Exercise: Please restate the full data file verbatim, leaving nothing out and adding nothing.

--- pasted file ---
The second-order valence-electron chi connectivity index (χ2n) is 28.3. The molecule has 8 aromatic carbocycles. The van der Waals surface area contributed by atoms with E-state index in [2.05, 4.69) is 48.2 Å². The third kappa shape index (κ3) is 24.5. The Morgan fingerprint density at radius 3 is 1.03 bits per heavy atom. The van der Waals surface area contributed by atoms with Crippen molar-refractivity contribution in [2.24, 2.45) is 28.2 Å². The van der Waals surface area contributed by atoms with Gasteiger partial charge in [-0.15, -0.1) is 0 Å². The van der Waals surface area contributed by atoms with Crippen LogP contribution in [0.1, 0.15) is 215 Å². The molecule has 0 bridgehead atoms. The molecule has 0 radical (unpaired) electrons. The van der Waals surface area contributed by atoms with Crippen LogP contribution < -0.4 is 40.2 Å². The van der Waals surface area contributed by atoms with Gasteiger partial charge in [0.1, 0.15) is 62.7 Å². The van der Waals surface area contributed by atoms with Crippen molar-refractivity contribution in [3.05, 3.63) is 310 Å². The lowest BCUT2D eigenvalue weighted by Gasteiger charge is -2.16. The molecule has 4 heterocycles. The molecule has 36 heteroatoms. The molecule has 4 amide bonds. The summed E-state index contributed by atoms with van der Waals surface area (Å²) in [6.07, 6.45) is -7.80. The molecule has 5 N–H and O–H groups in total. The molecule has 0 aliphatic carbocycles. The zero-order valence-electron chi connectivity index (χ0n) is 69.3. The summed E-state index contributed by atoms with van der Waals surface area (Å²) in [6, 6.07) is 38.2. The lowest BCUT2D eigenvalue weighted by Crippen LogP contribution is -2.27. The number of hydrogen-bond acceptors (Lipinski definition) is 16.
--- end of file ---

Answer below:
The second-order valence-electron chi connectivity index (χ2n) is 28.3. The molecule has 8 aromatic carbocycles. The van der Waals surface area contributed by atoms with E-state index in [2.05, 4.69) is 48.2 Å². The third kappa shape index (κ3) is 24.5. The Morgan fingerprint density at radius 3 is 1.03 bits per heavy atom. The van der Waals surface area contributed by atoms with Crippen molar-refractivity contribution in [2.24, 2.45) is 28.2 Å². The van der Waals surface area contributed by atoms with Gasteiger partial charge in [-0.15, -0.1) is 0 Å². The van der Waals surface area contributed by atoms with Crippen LogP contribution in [0.1, 0.15) is 215 Å². The molecule has 0 bridgehead atoms. The molecule has 0 radical (unpaired) electrons. The van der Waals surface area contributed by atoms with Crippen LogP contribution < -0.4 is 40.2 Å². The van der Waals surface area contributed by atoms with Gasteiger partial charge in [0.1, 0.15) is 62.7 Å². The van der Waals surface area contributed by atoms with Crippen molar-refractivity contribution in [3.05, 3.63) is 310 Å². The lowest BCUT2D eigenvalue weighted by Gasteiger charge is -2.16. The molecule has 4 heterocycles. The molecule has 36 heteroatoms. The molecule has 4 amide bonds. The summed E-state index contributed by atoms with van der Waals surface area (Å²) in [6.07, 6.45) is -7.80. The molecule has 5 N–H and O–H groups in total. The molecule has 0 aliphatic carbocycles. The zero-order valence-electron chi connectivity index (χ0n) is 69.3. The summed E-state index contributed by atoms with van der Waals surface area (Å²) in [6, 6.07) is 38.2. The lowest BCUT2D eigenvalue weighted by Crippen LogP contribution is -2.27. The number of hydrogen-bond acceptors (Lipinski definition) is 16.